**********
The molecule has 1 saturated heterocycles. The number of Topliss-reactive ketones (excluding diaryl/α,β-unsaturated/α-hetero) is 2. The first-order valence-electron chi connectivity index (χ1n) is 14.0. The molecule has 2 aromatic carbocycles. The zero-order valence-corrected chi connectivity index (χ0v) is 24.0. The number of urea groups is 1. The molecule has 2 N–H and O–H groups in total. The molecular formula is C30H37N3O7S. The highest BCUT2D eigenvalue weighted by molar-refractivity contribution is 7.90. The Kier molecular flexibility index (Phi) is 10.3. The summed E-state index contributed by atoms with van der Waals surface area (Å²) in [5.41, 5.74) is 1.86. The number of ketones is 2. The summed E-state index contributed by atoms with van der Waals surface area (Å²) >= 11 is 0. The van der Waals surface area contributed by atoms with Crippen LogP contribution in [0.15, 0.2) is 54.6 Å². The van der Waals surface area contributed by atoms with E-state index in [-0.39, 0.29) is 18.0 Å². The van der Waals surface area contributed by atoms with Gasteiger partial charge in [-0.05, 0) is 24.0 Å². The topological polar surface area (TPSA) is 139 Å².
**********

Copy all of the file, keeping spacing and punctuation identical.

The molecule has 1 saturated heterocycles. The number of Topliss-reactive ketones (excluding diaryl/α,β-unsaturated/α-hetero) is 2. The first-order valence-electron chi connectivity index (χ1n) is 14.0. The molecule has 2 aromatic carbocycles. The zero-order valence-corrected chi connectivity index (χ0v) is 24.0. The number of urea groups is 1. The molecule has 2 N–H and O–H groups in total. The molecular formula is C30H37N3O7S. The highest BCUT2D eigenvalue weighted by molar-refractivity contribution is 7.90. The Kier molecular flexibility index (Phi) is 10.3. The summed E-state index contributed by atoms with van der Waals surface area (Å²) in [5.41, 5.74) is 1.86. The number of ketones is 2. The summed E-state index contributed by atoms with van der Waals surface area (Å²) >= 11 is 0. The van der Waals surface area contributed by atoms with Crippen LogP contribution in [0.15, 0.2) is 54.6 Å². The van der Waals surface area contributed by atoms with E-state index in [-0.39, 0.29) is 18.0 Å². The van der Waals surface area contributed by atoms with Gasteiger partial charge in [-0.05, 0) is 24.0 Å². The topological polar surface area (TPSA) is 139 Å².